I first went to Bali in early or mid eighties. Its beaches then were already festive and packed with tourists from every corner of the world, I actually saw a woman in cowboy hat and boots traipsed along sandy Kuta strip under the glaring midday sun.
But Ubud was the true enchantment. A small town tucked in the middle of vast paddy fields, home of farmers and artisans, with the sacred Monkey Forest and museums as main attractions. The tourists were much fewer than the beach flock and, if I may say, showed keener interests in knowing Balinese unique, multi-dimensional culture. Many were honeymooners wanting an intimate vacation.
Its expat community seemed intending to blend into local traditions than painting the bar-free town with their colors, as commonly found in expat enclaves worldwide. School-children populated the streets by 7am, while noise and light went out by about 8pm. Soft breeze often billowed around I got a feeling that time was ticking in a different pace—savored, rejoiced, as it went slowly by. I wouldn’t exactly call it Bali’s best kept secret, but certainly Bali’s best kept jewel.
So I kept returning. Stayed in locally-owned inns sans AC or TV, facing paddy field and at times within earshot from a duck farm, to momentarily rest my burdened body, heavy heart, meandering mind, and searching soul. A vortex of energy, as I later learned from yoga.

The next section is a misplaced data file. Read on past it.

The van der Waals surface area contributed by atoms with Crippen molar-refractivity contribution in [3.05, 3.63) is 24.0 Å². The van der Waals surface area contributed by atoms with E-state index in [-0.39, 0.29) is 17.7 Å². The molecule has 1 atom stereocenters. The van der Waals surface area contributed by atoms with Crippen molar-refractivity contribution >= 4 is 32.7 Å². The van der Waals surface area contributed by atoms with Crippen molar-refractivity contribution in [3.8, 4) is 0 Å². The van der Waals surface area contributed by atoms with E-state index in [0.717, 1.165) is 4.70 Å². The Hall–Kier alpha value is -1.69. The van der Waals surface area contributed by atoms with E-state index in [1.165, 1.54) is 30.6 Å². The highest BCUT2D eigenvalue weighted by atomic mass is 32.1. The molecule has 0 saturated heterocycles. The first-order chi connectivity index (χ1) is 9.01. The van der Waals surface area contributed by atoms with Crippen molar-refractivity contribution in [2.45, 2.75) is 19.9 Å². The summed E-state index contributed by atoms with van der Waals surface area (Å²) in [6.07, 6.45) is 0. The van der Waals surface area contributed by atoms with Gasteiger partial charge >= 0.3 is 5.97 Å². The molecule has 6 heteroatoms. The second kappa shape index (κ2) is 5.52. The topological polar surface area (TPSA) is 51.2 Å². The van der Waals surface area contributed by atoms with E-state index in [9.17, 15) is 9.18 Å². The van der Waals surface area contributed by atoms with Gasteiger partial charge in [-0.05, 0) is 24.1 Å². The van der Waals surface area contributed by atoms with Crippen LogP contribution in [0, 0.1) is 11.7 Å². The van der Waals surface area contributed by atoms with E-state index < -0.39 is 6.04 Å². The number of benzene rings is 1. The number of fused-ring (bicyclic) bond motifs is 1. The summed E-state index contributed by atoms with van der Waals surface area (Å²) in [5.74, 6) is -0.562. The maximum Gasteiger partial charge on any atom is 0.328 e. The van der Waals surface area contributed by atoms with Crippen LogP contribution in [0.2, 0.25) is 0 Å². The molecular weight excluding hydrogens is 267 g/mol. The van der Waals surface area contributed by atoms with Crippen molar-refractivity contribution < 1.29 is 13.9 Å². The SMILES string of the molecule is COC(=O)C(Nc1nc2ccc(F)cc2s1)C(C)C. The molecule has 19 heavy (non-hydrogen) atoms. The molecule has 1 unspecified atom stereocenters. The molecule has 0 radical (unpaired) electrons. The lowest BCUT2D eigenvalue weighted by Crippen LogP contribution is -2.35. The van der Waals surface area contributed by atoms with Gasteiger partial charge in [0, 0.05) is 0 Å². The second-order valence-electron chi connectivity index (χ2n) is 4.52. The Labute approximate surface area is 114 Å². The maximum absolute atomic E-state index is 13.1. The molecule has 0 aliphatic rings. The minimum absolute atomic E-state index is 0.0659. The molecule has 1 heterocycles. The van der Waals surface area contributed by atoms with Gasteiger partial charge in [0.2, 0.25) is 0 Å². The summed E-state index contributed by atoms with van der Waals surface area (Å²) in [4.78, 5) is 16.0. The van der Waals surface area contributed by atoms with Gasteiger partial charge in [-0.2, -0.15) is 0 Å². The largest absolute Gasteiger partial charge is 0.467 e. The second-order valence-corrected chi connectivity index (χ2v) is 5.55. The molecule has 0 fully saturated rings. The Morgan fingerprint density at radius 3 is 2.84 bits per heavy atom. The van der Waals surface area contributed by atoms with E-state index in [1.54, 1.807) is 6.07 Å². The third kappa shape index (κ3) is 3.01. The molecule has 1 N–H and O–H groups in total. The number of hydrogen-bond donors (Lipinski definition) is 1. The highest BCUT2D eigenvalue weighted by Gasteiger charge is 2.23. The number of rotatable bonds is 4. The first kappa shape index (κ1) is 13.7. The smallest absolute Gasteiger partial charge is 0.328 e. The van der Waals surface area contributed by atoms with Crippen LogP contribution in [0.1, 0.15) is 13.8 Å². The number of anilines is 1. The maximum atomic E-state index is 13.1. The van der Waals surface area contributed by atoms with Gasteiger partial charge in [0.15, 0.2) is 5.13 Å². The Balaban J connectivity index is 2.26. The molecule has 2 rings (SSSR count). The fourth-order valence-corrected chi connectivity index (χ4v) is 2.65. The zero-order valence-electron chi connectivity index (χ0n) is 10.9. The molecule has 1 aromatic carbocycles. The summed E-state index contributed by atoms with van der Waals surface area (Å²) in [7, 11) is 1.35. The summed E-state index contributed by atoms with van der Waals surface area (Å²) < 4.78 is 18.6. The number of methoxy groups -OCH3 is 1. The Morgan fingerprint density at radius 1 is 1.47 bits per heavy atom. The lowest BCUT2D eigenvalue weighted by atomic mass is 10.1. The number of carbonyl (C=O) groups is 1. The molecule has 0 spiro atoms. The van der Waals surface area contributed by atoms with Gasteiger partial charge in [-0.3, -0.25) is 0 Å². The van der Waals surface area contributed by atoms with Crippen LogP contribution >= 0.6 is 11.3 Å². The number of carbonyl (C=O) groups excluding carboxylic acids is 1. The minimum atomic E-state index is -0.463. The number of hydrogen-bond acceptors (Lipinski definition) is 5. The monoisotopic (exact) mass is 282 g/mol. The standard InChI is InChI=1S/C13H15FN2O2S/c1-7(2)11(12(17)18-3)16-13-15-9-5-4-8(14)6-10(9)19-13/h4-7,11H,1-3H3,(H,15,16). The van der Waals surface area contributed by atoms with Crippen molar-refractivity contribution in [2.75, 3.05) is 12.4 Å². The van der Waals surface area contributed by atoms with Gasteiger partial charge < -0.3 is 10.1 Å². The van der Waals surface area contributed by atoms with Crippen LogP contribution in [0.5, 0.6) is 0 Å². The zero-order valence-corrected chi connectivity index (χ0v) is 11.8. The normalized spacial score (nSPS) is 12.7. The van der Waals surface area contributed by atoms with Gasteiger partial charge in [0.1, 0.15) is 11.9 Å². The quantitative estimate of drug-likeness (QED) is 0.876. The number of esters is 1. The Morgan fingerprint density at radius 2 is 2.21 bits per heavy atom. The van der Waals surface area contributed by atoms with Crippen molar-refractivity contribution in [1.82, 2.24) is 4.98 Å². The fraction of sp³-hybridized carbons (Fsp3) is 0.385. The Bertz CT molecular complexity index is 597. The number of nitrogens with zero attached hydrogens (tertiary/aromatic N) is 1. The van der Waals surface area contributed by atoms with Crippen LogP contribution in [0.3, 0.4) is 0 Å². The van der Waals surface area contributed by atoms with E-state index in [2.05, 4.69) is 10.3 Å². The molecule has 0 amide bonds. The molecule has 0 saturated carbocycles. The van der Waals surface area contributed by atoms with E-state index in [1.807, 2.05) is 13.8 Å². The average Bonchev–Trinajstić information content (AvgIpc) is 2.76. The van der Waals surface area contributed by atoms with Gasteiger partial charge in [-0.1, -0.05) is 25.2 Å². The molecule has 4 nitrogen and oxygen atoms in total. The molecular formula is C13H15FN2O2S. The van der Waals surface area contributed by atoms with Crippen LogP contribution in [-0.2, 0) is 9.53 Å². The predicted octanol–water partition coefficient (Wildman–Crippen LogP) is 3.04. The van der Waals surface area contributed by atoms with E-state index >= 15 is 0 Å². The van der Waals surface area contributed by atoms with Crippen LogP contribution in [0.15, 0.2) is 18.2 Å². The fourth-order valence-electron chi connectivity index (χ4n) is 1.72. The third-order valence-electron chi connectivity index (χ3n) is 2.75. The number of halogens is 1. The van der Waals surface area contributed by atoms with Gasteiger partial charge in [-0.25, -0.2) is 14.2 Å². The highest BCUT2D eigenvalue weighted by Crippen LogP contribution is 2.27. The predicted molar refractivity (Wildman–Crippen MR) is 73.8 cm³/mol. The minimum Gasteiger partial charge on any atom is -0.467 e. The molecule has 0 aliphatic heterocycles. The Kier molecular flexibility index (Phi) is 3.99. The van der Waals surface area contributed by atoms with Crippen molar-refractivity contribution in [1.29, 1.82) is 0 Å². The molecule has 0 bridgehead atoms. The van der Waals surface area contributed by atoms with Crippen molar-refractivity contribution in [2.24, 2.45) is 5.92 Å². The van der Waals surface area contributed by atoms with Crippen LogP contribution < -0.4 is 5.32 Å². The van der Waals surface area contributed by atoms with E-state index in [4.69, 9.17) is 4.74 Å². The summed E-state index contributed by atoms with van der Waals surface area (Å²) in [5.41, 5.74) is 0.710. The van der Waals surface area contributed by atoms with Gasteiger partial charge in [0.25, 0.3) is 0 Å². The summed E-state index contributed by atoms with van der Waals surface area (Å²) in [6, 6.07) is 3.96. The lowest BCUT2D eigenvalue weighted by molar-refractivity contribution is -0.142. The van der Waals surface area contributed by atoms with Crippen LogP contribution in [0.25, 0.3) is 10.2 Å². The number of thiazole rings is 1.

Like a particularly memorable trip at the end of summer 2000. I’d had endured two semesters in a US-based business school, with a Latin-American winterim program in between, before toiling for a summer internship in Jakarta. Not having been on a break for a year with only a week left before starting another grueling school year, Ubud was the perfect option.
I flew with college pal Indy who’d just finished graduate school overseas, and we went swimming, shopping, and strolling around whenever we weren’t sleeping in. The town was still relatively quiet we couldn’t find a full-service spa. After a hearty grilled duck dinner one night, we decided to follow the lovely sound of gamelan music in the banjar (community center) up on Hanoman Road, yet twice almost walked back because the road was getting darker and buildings getting scarcer amid paddy fields.
How different a half decade makes. Regularly returning to Ubud since 2005, the changes I see have taken an accelerated pace. Every single time, I’d spot a paddy field disappearing into a café, or dress shop, and anything in between. Gone were the duck farms, and dirty ducks became an exotic symbol only found near the iconic restaurant that’s rumored to have bought paddy fields AND the ducks around its vicinity to preserve the picturesque view.
Then, Eat Pray Love happened.
First, let’s be clear that I’m no EPL basher. I loved the book and I’m not going to dispute what Elizabeth Glibert lived through, because it was her personal experiences. I’d read it a year even before it was on Oprah. Intrigued by the word ‘Indonesia’ on the hardcover of a book that surprisingly wasn’t saying bad things about the country, I decided to buy one of the two copies found under the self-help section in Kinokuniya Plaza Senayan.
The book reinforced my understanding of Ubud as an energy vortex that draws in individuals, either to channel for brand new energy or replenish their deflated state. It’s no surprise that a healing community rapidly grew. I am, after all, a devotee of the annual Bali Spirit Festival since it started four years ago and have discovered, by way of the Festival, and I don’t mean shaman Ketut Liyer here, healing channels that helped me processing a lot of fogs and rocks cramming inside this little old me.